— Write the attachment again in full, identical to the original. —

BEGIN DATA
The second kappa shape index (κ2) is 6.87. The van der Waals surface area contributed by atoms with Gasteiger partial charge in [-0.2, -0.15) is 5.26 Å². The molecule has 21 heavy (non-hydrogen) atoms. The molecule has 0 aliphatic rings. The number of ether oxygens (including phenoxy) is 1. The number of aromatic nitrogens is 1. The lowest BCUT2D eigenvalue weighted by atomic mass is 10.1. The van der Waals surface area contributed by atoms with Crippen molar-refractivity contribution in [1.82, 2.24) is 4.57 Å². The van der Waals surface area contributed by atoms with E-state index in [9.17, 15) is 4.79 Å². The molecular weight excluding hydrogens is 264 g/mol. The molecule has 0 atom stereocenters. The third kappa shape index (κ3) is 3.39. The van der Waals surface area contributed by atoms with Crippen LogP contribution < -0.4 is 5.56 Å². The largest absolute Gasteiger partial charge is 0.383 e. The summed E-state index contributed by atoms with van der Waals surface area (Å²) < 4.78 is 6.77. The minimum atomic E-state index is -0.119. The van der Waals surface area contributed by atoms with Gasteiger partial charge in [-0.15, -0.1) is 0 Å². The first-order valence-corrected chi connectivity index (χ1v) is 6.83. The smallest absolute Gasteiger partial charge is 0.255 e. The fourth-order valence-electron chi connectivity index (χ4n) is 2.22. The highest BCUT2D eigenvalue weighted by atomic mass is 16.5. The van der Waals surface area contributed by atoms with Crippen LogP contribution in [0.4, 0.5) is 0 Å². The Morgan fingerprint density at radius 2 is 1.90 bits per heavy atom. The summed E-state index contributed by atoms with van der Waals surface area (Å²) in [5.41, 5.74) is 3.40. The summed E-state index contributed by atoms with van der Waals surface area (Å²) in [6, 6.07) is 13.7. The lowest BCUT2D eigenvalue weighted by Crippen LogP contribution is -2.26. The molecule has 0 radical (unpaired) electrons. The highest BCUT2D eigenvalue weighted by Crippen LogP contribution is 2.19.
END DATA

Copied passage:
The second kappa shape index (κ2) is 6.87. The van der Waals surface area contributed by atoms with Gasteiger partial charge in [-0.2, -0.15) is 5.26 Å². The molecule has 21 heavy (non-hydrogen) atoms. The molecule has 0 aliphatic rings. The number of ether oxygens (including phenoxy) is 1. The number of aromatic nitrogens is 1. The lowest BCUT2D eigenvalue weighted by atomic mass is 10.1. The van der Waals surface area contributed by atoms with Crippen molar-refractivity contribution in [1.82, 2.24) is 4.57 Å². The van der Waals surface area contributed by atoms with E-state index in [9.17, 15) is 4.79 Å². The molecular weight excluding hydrogens is 264 g/mol. The molecule has 0 atom stereocenters. The third kappa shape index (κ3) is 3.39. The van der Waals surface area contributed by atoms with Crippen LogP contribution < -0.4 is 5.56 Å². The largest absolute Gasteiger partial charge is 0.383 e. The summed E-state index contributed by atoms with van der Waals surface area (Å²) < 4.78 is 6.77. The minimum atomic E-state index is -0.119. The van der Waals surface area contributed by atoms with Gasteiger partial charge in [-0.15, -0.1) is 0 Å². The first-order valence-corrected chi connectivity index (χ1v) is 6.83. The smallest absolute Gasteiger partial charge is 0.255 e. The fourth-order valence-electron chi connectivity index (χ4n) is 2.22. The highest BCUT2D eigenvalue weighted by atomic mass is 16.5. The van der Waals surface area contributed by atoms with Crippen LogP contribution in [0.4, 0.5) is 0 Å². The Morgan fingerprint density at radius 2 is 1.90 bits per heavy atom. The summed E-state index contributed by atoms with van der Waals surface area (Å²) in [5.41, 5.74) is 3.40. The summed E-state index contributed by atoms with van der Waals surface area (Å²) in [6, 6.07) is 13.7. The lowest BCUT2D eigenvalue weighted by Crippen LogP contribution is -2.26. The molecule has 0 radical (unpaired) electrons. The highest BCUT2D eigenvalue weighted by Crippen LogP contribution is 2.19.